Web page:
In fact, selfies haven’t been cool or cutting-edge since 2013. These days, anybody who’s anybody is taking dronies.
A combination of the words “drone” and “selfies,” dronies have risen in popularity as drone technology continues to improve. To capture a dronie, you’ll need a drone (obviously) as well as an action camera.
The typical dronie lasts between 10 seconds and one minute, and starts with the drone hovering near the person or group of people who are taking the dronie. The drone then takes flight and gradually moves away from the subjects in an upward trajectory. By zooming out, the dronie gives viewers a panoramic view of the subjects’ surroundings.
Unlike selfies, which largely focus on the subject and ooze blatant narcissism, dronies allow individuals not only to capture themselves but also to show others how they relate to their surroundings. It’s not narcissism anymore; it’s about the place more than the self.
A New Kind of Shot
The word “dronie” was coined in 2014 when Alexandra Dao, a community development manager at Vimeo, saw a friend’s comment on a Vimeo video that had been posted by the tech entrepreneur Amit Gupta. The video was shot on Bernal Hill in San Francisco and shows Amit, flanked by two of his friends, operating a drone. The drone takes off in an upward trajectory, revealing Bernal Hill and the surrounding San Francisco skyline.
Dao’s friend called the video “a new kind of shot,” and Dao chimed in and suggested that the word “dronie” be used to describe this new type of video. Dao then started collecting dronies on a new Vimeo channel. To date, there are 110 eye-popping dronies on the channel.
Slowly but surely, dronies have since gone mainstream and are transforming social media, popular culture, and the arts. Twitter got some much needed publicity when it captured dronies of Twitter employees and festival attendees at the Cannes Lions International Advertising Festival in southern France in June 2014. The first dronie featured actor Patrick Stewart waving to a flying drone at Le Croisette.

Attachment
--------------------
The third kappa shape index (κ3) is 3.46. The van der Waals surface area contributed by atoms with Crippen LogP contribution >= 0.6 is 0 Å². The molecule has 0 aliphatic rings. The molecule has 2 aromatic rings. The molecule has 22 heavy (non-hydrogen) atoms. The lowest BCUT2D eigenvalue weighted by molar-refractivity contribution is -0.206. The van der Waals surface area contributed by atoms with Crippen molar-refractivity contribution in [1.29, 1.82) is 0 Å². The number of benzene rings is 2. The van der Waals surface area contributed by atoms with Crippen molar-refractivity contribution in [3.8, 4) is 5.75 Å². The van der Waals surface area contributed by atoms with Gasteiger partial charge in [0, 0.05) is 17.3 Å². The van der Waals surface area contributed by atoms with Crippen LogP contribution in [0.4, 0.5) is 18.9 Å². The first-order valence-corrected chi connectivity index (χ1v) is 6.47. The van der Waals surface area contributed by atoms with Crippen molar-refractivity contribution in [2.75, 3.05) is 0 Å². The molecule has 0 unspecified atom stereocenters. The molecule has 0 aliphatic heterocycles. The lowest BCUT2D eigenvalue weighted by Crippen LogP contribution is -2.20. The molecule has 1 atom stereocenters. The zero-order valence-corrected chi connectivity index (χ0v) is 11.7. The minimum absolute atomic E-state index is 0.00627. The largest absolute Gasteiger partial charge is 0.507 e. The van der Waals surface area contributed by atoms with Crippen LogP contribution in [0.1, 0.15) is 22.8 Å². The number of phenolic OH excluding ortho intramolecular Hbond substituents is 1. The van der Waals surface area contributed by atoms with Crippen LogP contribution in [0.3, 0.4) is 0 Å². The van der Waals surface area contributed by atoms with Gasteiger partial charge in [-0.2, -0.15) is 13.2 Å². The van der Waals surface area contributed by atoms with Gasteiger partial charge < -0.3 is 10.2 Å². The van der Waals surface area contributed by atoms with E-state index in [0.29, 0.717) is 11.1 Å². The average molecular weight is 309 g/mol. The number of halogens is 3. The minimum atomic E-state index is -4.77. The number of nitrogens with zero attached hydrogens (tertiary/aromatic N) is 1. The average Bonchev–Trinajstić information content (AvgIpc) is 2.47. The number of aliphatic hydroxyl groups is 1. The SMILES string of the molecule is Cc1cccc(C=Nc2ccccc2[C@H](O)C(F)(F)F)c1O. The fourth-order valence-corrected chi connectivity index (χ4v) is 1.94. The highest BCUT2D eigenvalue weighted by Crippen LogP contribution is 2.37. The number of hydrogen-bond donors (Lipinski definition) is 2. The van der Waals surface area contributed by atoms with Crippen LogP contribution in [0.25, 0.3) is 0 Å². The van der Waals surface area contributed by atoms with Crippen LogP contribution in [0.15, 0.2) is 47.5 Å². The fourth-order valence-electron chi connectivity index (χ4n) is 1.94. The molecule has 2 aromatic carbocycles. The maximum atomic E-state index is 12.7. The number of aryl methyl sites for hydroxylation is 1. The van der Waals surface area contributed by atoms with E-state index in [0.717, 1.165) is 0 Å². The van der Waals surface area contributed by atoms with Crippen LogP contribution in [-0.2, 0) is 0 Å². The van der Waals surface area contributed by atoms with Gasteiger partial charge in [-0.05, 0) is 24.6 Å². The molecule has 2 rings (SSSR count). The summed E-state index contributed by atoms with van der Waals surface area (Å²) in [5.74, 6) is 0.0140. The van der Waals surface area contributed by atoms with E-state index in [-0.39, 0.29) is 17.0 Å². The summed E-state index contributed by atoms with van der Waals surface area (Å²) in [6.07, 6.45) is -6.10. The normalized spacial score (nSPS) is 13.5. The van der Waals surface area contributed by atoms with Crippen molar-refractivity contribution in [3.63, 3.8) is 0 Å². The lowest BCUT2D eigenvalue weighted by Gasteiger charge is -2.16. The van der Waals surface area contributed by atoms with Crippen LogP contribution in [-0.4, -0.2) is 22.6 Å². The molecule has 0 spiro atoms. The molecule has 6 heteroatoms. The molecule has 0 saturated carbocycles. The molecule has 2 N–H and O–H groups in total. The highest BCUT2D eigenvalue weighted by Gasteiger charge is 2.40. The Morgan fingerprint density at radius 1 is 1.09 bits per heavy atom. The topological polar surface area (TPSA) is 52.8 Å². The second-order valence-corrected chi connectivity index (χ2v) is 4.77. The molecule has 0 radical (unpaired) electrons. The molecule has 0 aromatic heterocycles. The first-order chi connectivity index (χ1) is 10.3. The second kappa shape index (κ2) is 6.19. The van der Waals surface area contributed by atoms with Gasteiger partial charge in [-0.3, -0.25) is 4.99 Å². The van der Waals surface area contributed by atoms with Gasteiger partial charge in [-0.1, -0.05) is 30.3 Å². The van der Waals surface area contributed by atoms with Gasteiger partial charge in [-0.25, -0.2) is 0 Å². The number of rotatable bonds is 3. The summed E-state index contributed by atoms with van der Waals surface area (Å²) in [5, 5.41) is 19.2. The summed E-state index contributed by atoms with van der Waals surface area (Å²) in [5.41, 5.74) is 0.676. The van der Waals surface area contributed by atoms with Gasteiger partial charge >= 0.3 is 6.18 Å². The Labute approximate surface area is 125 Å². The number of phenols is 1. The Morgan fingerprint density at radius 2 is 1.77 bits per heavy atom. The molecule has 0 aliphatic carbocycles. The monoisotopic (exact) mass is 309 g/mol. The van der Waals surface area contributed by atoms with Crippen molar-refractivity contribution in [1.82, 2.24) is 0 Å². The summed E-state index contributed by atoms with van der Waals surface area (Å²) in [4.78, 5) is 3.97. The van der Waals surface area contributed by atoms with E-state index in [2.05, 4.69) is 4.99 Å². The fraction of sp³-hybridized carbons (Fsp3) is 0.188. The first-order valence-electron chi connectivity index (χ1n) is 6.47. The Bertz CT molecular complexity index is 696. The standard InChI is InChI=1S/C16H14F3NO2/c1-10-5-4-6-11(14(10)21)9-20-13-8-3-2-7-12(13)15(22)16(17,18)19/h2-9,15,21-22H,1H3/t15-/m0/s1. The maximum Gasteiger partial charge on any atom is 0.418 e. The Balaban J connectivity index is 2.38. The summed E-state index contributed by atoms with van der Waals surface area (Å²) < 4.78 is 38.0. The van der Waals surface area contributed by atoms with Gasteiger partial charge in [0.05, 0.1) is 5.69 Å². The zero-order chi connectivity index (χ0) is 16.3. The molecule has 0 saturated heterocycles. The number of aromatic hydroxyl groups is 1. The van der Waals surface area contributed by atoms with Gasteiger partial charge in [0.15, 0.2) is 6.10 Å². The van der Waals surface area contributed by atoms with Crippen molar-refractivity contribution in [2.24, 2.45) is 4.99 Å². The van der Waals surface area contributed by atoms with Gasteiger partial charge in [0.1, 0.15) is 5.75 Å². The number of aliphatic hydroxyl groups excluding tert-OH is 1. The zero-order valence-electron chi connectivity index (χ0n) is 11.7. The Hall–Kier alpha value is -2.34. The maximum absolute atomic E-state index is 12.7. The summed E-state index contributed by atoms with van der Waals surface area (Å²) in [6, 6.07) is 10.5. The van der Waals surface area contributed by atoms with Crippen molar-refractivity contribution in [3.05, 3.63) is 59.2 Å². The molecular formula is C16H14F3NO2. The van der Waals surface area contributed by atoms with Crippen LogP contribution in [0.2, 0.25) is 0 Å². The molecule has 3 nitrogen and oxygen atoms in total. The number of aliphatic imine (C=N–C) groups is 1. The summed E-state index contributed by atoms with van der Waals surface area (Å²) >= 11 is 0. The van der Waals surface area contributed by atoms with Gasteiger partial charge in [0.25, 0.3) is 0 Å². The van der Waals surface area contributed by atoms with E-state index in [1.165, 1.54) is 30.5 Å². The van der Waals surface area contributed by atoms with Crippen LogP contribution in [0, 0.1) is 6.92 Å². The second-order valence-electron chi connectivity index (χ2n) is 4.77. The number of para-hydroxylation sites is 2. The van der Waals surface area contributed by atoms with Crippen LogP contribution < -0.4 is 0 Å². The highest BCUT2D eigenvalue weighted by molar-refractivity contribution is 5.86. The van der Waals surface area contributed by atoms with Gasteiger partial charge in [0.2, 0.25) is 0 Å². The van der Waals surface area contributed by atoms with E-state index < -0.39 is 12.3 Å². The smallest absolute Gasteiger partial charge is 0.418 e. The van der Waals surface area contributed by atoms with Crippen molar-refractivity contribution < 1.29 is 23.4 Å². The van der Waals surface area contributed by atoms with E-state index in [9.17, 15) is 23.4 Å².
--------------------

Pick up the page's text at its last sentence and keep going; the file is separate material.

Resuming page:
Other organizations are also harnessing the visual appeal and novelty factor of the dronie. In 2014, Tourism New Zealand deployed a pair of DJI Phantom 2 Vision + drones on the country’s ski slopes to capture dronies of skiers and snowboarders. Vacationers not only enjoyed the country’s excellent slopes but also had a unique memento to share on social media.
Drone technology is also transforming cinematography, as increasingly sophisticated drones allow filmmakers to capture more versatile aerial shots. The New York City Drone Film Festival was founded to celebrate drone cinematography. 2016’s winner under the “Dronie” category was The Shark Drone by Behind the Mask.
The dronie begins with a close-up of a deep-sea diver lying on the ocean floor. The drone—which is being carefully controlled by the diver—rises at lightning speed to the surface of the ocean before plunging back in. The diver is revealed to be surrounded by sharks and other marine life. The dronie ends with the same close-up of the diver.
Watch the dronie for yourself. Take note that ascending and descending into watery depths at such fast speeds would kill a human being.